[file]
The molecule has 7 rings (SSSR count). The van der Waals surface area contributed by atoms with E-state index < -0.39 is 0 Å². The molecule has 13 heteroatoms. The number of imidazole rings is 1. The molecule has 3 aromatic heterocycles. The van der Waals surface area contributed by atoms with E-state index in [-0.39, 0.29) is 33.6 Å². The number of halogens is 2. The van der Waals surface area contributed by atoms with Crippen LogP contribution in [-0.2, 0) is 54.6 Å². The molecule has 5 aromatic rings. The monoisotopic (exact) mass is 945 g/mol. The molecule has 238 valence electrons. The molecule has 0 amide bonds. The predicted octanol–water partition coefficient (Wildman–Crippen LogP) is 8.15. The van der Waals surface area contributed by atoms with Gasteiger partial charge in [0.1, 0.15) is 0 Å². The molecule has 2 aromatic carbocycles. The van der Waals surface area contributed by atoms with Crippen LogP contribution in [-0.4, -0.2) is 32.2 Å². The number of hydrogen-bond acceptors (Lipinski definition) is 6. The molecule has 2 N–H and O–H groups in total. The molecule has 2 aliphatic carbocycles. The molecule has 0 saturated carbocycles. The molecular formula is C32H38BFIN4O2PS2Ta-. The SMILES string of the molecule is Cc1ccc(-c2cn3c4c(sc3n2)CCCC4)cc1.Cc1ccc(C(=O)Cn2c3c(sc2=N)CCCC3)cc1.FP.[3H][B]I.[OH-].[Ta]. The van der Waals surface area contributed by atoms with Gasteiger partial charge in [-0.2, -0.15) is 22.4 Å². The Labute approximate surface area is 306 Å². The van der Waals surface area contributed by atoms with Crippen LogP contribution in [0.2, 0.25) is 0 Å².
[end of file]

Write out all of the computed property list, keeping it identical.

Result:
The molecule has 7 rings (SSSR count). The van der Waals surface area contributed by atoms with E-state index < -0.39 is 0 Å². The molecule has 13 heteroatoms. The number of imidazole rings is 1. The molecule has 3 aromatic heterocycles. The van der Waals surface area contributed by atoms with E-state index in [-0.39, 0.29) is 33.6 Å². The number of halogens is 2. The van der Waals surface area contributed by atoms with Crippen LogP contribution in [-0.2, 0) is 54.6 Å². The molecule has 5 aromatic rings. The monoisotopic (exact) mass is 945 g/mol. The molecule has 238 valence electrons. The molecule has 0 amide bonds. The predicted octanol–water partition coefficient (Wildman–Crippen LogP) is 8.15. The van der Waals surface area contributed by atoms with Gasteiger partial charge in [0.1, 0.15) is 0 Å². The molecule has 2 aromatic carbocycles. The van der Waals surface area contributed by atoms with Crippen LogP contribution in [-0.4, -0.2) is 32.2 Å². The number of hydrogen-bond acceptors (Lipinski definition) is 6. The molecule has 2 N–H and O–H groups in total. The molecule has 2 aliphatic carbocycles. The molecule has 0 saturated carbocycles. The molecular formula is C32H38BFIN4O2PS2Ta-. The SMILES string of the molecule is Cc1ccc(-c2cn3c4c(sc3n2)CCCC4)cc1.Cc1ccc(C(=O)Cn2c3c(sc2=N)CCCC3)cc1.FP.[3H][B]I.[OH-].[Ta]. The van der Waals surface area contributed by atoms with Gasteiger partial charge in [-0.2, -0.15) is 22.4 Å². The Labute approximate surface area is 306 Å². The van der Waals surface area contributed by atoms with Crippen LogP contribution in [0.2, 0.25) is 0 Å².